UQpy, "Uncertainty Quantification with Python," is a general purpose Python toolbox for modeling uncertainty in the simulation of physical and mathematical systems. The code is organized as a set of modules centered around core capabilities in Uncertainty Quantification (UQ) as illustrated below. The modules are distinct, but are designed to be easily extensible (new capabilities can be easily added and integrated into the code) and to easily call one another.

The core of UQpy is the RunModel module, which serves as the UQpy API to third-party software. The RunModel module is developed to be flexible and therefore allow simple and efficient interfacing with any commercial software and custom software alike. RunModel serves as both a conversion utility (translating information from UQpy into software input) as well as a driver for computational analyses (it will execute the code, repeated if necessary as in a Monte Carlo analysis).

All primary functionalities in UQpy are categorized according to the modules illustrated above. These modules are:

  • SampleMethods: The SampleMethods module contains a set of classes for generating samples of random variables according to different techniques. SampleMethods is used for statistically-based approaches (i.e. Monte Carlo type) as well as numerical approaches (e.g. stochastic collocation). The current classes in SampleMethods are:
    • MCS - Monte Carlo Sampling
    • LHS - Latin Hypercube Sampling
    • STS - Stratified Sampling
    • MCMC - Markov Chain Monte Carlo
    • Correlate - Impose correlation on standard normal samples
    • Decorrelate - Remove correlation from correlated standard normal samples
    • Nataf - Transform standard normal samples to a non-Gaussian distribution
    • InvNataf - Transform non-Gaussian samples to a standard normal distribution
  • Reliability: The Reliability module contains a set of classes aimed at performing reliability analysis / estimating probability of failure. The current classes in Reliability are:
    • SubsetSimulation - Subset simulation using Metropolis-Hastings, Component-wise Modified Metropolis-Hastings, or Affine Invariant Ensemble Sampler.
    • TaylorSeries - Reliability analysis based on a Taylor Series expansion of the limit surface, specifically including First Order Reliabilty Method (FORM) and Second Order Reliability Method (SORM).
  • Inference (Coming soon): The inference module contains a set of classes for model selection (both Bayesian and information theoretic) and Bayesian parameter estimation.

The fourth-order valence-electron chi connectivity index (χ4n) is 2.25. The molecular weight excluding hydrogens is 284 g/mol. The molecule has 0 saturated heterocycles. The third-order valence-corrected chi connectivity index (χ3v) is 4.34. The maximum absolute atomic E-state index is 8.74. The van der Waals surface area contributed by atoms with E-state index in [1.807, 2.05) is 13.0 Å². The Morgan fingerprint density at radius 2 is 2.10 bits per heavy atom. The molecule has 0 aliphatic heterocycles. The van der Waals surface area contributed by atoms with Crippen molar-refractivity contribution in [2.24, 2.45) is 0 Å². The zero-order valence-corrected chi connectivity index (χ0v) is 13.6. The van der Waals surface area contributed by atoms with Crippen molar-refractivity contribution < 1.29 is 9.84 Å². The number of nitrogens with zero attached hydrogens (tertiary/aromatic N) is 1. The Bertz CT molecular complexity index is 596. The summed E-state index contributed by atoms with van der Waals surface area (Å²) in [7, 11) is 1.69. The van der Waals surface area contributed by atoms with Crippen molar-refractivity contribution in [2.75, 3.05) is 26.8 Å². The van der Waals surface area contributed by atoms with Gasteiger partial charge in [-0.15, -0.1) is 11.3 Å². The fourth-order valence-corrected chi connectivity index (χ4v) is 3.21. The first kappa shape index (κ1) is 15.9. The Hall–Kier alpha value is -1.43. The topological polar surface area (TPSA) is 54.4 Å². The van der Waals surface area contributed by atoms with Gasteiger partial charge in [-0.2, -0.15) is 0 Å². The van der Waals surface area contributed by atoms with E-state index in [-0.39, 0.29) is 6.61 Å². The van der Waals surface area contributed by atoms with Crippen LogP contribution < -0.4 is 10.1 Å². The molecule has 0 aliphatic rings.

• Surrogate: The Surrogate module contains a set of classes for developing surrogate models. UQpy currently offers two options for surrogate modeling:
    • SROM - Stochastic Reduced Order Models
    • Kriging - Gaussian Process Regression / Kriging
  • Optimization (Coming soon): The optimization module contains a set of classes for optimization.
  • StochasticProcess: The StochasticProcess module contains a set of classes for simulation (synthetic generation) of random processes and random fields. The current classes in StochasticProcess are:
    • SRM - Spectral Representation Method
    • BSRM - Bispectral Representation Method (Generalized third-order spectral representation method)
    • KLE - Karhunen-Loeve Expansion
    • Translate - Translation Process
    • Inverse Translate - Identify the underlying Gaussian random process from a known non-Gaussian random process
  • Sensitivity (Coming soon): The Sensitivity module contains a set of classes for performing global and local sensitivity analysis.

UQpy also contains two support modules:

  • Distributions: The Distributions module specifies pre-defined probability distributions and enables user-defined probability distributions for use in UQpy.
  • Utilities: The Utilities module contains a set of functions and classes that are broadly useful to support multiple core functionalities.

For more information and to download the software for development, see the UQpy Github page at https://github.com/SURGroup/UQpy

For those interested in using UQpy, it can be directly imported from the Python Package Index using pip.